O.T. Trucking update...

O.T. Trucking update...

Joined: February 28th, 2006, 10:40 pm

July 10th, 2011, 3:33 pm #1

Hi Guys,

I had not updated you in a while how my new career path is going. I shut down my company and did the course, got my licence and now I have been interviewing/roadtesting.

I have interviewed with four companies and I have roadtested with three of them and passed the company roadtests. The MTO/DOT roadtest takes an hour but only 20 minutes of that is actual drive time. The other part is testing your pre-trip/knowledge, a trailer couple/uncouple, and a challenging offset backing maneuover that is almost like a parallel park of sorts. It is far easier to back into a dock or tight parking place in a yard than the crazy backing maneover I had to do to get my licence.

Since then I have roadtested at a few companies. Some of these roadtests take 2 hours of more and unlike the ministry roadtest where I drove a truck I had been driving for weeks on end you are thrown into totally new equipment new to you. Think of the last time you drove a different car on vacation, loaner etc and how you had to accimitize to where the switchgear was, sightlines, turning radius etc. Each truck manaufacturer is different in wheelbase, turning radius etc. Each engine manufacturer has its own engine "characteristics" which means that they rev differently so matching rpms for downshifting is different. I also have been driving 13 speeds most of the time and then going to a 10 speed is a whole different beast.

One roadtest was in an older International with a 13 speed but the gearing was completely different than I had been using. Whereas I previously would not even think of touching 7'th gear until 60 km/hr you had to be in 7'th for 50 km/hr and perhaps in 7 over for 60 km/hr. The flatbed trailer was also really weird with its axle placement and it took several turns before I was able to judge my wide turns and buttonhooks.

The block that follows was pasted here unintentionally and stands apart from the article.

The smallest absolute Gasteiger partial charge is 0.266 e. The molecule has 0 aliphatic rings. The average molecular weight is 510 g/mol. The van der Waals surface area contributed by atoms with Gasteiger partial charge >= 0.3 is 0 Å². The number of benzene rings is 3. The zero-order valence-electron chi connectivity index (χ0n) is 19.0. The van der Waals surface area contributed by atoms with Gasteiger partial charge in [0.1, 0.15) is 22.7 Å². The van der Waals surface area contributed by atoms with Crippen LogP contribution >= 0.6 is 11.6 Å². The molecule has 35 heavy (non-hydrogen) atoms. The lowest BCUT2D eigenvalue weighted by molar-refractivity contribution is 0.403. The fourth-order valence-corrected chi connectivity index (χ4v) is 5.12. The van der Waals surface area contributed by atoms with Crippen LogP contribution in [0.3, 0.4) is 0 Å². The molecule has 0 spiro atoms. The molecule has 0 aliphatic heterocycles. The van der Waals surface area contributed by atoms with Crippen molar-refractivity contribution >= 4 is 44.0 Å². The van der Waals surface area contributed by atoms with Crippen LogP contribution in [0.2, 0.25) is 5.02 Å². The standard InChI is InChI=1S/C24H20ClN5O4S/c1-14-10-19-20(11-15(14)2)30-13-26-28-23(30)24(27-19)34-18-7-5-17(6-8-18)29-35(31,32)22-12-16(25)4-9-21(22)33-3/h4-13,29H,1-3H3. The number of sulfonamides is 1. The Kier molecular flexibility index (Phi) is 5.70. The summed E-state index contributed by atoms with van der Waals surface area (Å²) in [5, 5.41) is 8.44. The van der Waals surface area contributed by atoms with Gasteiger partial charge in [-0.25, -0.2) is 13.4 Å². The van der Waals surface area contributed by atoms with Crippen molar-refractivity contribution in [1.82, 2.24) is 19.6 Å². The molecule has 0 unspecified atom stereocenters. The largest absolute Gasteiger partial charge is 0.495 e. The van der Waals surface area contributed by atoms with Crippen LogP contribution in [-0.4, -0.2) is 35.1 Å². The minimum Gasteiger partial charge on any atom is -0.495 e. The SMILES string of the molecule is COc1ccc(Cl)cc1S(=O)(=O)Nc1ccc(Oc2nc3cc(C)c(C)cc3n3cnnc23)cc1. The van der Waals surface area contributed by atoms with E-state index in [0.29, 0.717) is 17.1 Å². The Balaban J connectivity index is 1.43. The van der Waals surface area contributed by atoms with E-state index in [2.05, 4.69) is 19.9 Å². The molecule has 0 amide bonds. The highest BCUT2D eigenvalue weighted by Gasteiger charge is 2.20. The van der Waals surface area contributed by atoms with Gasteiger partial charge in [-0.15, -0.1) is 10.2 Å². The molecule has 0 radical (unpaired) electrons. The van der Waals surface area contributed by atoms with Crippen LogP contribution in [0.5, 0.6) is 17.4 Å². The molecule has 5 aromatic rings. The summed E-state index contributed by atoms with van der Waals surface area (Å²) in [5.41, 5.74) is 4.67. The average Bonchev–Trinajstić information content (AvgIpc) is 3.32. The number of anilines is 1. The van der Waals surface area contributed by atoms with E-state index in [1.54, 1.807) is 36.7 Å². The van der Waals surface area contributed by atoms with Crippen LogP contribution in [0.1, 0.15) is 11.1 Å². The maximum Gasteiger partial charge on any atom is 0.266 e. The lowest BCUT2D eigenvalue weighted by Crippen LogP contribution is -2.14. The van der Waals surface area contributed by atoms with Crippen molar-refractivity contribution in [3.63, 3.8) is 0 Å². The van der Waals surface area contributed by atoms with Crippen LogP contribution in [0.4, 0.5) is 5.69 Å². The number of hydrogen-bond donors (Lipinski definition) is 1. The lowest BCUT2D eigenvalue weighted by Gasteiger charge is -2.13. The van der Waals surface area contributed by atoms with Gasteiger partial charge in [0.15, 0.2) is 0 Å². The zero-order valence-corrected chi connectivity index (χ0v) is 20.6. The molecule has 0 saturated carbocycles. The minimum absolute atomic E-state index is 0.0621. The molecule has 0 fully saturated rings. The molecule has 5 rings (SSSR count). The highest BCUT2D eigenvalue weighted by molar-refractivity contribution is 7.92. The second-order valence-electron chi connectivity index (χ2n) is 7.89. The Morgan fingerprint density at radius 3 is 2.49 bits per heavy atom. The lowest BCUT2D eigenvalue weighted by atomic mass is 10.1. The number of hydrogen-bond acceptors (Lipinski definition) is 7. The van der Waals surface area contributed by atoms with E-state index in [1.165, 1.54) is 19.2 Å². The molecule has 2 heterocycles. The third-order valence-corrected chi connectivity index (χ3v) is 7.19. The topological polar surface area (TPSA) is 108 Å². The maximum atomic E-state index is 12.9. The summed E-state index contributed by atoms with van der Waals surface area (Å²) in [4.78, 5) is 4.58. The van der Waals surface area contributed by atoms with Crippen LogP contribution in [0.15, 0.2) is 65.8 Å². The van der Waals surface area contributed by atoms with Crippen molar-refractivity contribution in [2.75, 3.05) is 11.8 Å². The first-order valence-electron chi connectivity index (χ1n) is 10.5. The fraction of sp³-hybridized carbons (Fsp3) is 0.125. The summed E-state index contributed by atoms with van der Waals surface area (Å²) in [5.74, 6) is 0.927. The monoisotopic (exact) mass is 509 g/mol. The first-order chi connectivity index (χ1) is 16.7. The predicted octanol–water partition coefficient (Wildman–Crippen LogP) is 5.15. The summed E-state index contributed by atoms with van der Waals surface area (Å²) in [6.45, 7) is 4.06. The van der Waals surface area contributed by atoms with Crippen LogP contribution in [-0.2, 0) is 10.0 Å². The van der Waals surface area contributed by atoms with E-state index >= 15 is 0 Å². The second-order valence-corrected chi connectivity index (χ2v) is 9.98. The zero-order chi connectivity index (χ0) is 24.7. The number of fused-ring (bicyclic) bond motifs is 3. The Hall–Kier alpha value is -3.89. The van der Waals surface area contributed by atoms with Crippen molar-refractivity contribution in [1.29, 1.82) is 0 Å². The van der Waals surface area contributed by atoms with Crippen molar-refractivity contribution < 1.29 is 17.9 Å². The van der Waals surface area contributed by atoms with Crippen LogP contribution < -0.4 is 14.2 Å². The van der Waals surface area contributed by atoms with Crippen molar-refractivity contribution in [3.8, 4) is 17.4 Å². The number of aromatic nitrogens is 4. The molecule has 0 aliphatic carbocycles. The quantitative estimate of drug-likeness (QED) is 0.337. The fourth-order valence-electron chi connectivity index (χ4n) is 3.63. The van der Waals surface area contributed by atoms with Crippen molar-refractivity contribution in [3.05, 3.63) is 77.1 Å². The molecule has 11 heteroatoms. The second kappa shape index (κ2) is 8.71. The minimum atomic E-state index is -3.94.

Contrast this to another road test for local food delivery all over the Toronto and Niagra region. Brand new truck with a 10 speed. All disc brakes which I had never worked with before. Even the driver trainer had not seen them. The vast majority of trucks have drum brakes with slack adjusters which need to be checked to ensure they are in adjustment. No slack adjusters with these disc brakes so it was weird/cool to work with this truck. I have also been working with older trucks so I have not worked with "DEF" which is an Urea filtration system of sorts which is a newer technology to reduce particulates coming out of diesel engines. I had never had to check DEF levels/funtionality ina pretrip before. The transmission, braking system, gearing, and technology were all new to me on this test. Then the trailer I coupled to was a "REFER" which is a refrigerated trailer. Something else to check on a pre-trip which I had never done before. I was also only pulling a 36' trailer on this day and the job would primarily only require pulling only a 31' trailer. Now the turns were super easy. Also, this truck had "balls" and pulling such a small trailer in such a powerful truck required me to learn to use different rpm shift points in the low gears so as to drive the truck smootly. Typically the upper range gears are more forgiving of higher rpm shift points. However, this was a 10 speed so I had to stay in low until 5 and then shift to high range and ontoo 6'th gear. A whole different cadence and rhythm to driving this truck. Then backing up a 36' trailer was actually more challenging than a 48'-53' one. That sounds weird and counterintuitive doesn't it? However, making an adjustment with a longer trailer can be easier because it takes longer for the trailer to react before you have to countersteer to "catch up to" the trailer. On the 36' trailer you make your adjustment and then pretty much immediately need to countersteer to see what the adjustment did. No delay like the 48' and 53' trailers.